Well, what do we see? When we look at distant galaxies we see something called spectral redshifts -- doppler shifts in the spectral emissions of well known elements. Everywhere we look these objects seem to be moving away from us. How odd. The closer ones are moving away slower, and the farther ones are moving away faster.
If you project those motions backward, it is inescapable that we came from a central point -- a "big bang."
Well, how long ago? We know the rate of speed because the doppler shift obeys specific physical laws. We didn't initially know the distances.
One of the earliest methods was to use the brightness of a certain class of variable stars, called Cephids. They could use paralax, triangulation, on close Cephids and get a correlation between their rate of variation, their brightness, and hence their distance. This seemed a good plan because the Cephids were remarkably uniform in that regard. They were a good measuring stick.
So that was one of the early estimates of the size of the universe. But eventually a second class of Cephids were discovered and all the brightness/rate variaition/ distance calculations had to be recomputed.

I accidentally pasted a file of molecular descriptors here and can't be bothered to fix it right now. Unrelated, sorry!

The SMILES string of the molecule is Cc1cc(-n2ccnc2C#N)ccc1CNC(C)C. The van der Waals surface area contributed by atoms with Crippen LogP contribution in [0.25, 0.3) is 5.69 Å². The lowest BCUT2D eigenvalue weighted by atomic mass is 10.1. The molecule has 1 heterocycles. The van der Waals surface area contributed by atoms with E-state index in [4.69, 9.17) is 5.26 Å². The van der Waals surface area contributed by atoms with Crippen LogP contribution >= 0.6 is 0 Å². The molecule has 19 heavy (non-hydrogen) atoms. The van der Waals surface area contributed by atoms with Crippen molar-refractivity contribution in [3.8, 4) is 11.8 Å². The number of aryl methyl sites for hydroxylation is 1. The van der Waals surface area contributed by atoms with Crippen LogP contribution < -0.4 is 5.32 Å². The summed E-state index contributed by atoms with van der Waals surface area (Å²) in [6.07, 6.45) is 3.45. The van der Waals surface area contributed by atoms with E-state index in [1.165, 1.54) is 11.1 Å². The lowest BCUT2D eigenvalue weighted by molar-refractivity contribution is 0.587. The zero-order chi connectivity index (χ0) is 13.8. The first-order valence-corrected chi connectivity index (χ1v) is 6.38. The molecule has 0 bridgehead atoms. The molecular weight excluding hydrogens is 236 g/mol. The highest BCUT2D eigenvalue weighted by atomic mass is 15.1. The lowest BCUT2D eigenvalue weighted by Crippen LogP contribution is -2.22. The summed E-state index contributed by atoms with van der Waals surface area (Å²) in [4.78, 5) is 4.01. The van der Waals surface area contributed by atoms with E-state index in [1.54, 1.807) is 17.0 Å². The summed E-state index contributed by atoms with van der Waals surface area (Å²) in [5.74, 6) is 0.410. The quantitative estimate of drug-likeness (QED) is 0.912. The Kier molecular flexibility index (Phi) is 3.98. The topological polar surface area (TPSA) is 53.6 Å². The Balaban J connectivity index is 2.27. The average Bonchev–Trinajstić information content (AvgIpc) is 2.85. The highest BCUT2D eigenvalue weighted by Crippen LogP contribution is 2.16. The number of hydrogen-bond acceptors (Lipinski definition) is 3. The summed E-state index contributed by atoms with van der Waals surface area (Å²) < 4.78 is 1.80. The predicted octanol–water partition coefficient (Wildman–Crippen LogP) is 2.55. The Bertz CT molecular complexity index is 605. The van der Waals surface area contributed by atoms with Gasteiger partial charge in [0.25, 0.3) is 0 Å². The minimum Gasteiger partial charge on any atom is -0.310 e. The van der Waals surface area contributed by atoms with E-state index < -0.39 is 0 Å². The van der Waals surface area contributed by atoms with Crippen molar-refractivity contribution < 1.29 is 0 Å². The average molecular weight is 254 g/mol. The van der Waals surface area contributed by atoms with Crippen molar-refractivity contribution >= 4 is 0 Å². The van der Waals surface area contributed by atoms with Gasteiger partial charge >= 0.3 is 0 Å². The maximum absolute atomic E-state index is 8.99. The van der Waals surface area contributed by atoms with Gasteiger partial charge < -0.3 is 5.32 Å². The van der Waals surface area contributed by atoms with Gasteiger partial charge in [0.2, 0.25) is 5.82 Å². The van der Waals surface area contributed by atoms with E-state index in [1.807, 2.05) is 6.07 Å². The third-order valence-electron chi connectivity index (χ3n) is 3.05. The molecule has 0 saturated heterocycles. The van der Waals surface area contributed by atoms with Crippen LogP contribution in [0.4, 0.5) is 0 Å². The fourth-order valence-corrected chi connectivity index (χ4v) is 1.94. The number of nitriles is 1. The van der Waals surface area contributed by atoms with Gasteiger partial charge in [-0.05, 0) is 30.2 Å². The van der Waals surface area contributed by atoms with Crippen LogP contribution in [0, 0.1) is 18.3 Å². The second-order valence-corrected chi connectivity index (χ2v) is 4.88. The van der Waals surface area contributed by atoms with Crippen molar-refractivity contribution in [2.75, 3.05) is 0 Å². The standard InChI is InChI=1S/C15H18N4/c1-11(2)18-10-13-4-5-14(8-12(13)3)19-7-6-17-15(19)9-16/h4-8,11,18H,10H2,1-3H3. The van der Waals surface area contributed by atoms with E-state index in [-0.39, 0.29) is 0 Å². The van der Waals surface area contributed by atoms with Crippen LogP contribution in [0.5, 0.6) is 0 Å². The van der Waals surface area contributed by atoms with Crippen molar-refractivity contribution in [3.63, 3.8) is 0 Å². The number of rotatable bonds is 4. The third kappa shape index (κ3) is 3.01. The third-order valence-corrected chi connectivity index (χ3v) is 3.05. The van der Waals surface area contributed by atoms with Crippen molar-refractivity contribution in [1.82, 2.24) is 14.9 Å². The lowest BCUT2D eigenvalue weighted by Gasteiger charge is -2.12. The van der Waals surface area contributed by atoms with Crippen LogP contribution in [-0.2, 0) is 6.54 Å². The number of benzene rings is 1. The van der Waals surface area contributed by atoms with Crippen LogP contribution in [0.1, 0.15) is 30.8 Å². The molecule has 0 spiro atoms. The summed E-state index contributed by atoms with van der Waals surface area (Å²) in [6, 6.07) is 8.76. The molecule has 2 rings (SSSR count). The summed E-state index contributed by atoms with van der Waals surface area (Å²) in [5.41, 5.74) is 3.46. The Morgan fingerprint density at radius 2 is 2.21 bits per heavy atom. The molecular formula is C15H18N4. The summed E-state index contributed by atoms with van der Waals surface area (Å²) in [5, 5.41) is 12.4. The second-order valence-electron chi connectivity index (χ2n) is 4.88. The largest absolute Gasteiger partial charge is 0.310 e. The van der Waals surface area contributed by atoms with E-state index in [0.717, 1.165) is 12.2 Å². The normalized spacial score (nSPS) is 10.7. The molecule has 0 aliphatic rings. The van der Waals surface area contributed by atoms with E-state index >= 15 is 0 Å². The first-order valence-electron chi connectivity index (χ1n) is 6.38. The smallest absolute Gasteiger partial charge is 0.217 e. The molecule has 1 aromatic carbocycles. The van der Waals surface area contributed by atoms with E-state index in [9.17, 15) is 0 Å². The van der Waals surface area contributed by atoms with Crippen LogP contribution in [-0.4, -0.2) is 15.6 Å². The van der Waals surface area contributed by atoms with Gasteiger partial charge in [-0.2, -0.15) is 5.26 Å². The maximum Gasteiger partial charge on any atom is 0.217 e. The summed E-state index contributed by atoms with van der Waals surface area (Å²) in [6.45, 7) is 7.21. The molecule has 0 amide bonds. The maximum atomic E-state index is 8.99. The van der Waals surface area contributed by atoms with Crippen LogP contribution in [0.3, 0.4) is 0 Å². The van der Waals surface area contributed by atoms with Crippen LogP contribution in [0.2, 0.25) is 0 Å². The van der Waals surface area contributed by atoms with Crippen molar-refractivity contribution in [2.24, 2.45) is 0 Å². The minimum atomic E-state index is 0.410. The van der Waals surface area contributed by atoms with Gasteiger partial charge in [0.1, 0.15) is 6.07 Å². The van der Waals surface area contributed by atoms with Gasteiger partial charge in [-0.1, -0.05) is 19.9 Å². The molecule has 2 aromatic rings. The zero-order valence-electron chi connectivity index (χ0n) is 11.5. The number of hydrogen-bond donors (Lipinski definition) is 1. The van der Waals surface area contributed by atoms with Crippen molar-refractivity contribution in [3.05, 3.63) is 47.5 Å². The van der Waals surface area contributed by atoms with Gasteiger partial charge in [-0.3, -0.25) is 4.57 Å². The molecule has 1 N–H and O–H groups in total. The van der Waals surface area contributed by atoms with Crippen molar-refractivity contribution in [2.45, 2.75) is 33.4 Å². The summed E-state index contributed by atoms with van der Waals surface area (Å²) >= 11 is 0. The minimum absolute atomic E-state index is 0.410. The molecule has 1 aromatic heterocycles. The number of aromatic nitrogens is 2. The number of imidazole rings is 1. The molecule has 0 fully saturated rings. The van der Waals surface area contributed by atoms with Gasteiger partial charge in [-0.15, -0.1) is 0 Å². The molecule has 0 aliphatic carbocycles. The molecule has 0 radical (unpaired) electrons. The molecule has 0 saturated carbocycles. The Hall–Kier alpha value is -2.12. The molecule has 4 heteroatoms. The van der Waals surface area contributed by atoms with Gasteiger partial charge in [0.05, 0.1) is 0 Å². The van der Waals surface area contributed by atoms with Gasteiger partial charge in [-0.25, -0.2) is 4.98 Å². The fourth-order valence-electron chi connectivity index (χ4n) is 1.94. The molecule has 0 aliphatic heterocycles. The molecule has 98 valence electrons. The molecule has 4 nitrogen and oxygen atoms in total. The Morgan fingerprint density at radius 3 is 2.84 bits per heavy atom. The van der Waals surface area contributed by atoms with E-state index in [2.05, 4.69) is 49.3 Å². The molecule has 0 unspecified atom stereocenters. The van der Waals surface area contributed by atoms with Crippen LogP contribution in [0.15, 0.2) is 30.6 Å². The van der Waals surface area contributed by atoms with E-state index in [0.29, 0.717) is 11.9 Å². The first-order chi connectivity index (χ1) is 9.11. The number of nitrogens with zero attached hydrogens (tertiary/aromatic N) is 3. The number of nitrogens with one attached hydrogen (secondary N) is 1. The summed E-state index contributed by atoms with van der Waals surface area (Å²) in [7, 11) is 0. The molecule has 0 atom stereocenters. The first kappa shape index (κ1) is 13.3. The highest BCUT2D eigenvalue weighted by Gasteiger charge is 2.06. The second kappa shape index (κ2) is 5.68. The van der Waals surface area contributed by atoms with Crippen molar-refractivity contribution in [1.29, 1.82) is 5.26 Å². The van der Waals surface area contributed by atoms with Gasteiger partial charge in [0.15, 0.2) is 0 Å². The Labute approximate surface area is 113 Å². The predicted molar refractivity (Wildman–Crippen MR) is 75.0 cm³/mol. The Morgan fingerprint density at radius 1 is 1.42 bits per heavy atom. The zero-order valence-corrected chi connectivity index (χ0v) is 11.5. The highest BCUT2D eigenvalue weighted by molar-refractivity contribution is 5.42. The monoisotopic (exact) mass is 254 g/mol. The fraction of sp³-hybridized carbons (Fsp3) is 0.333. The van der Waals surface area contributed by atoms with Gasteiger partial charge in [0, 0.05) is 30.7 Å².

Those are the two early methods I can recall off the top of my head.
So we haven't seen anything further out than these most distant objects, and they all have that receding redshift indicative of being sourced from the central big bang. So that puts an upper limit on the age of the universe and the Cephid (and now other means) puts a limit on the distance.
There is no evidence that the universe is infinite nor more than 14 billion years old. I won't speculate beyond the limits of evidence.
The big bang theory and the expanding universe may be strong possibilities given the research and what we know. But does current technology prevent us from seeing out farther than we do now? Could it even be possible to discover galaxies 100 billion or more light years away? This is why I'm skeptical of any claims to age, because there's so much out there we don't know yet.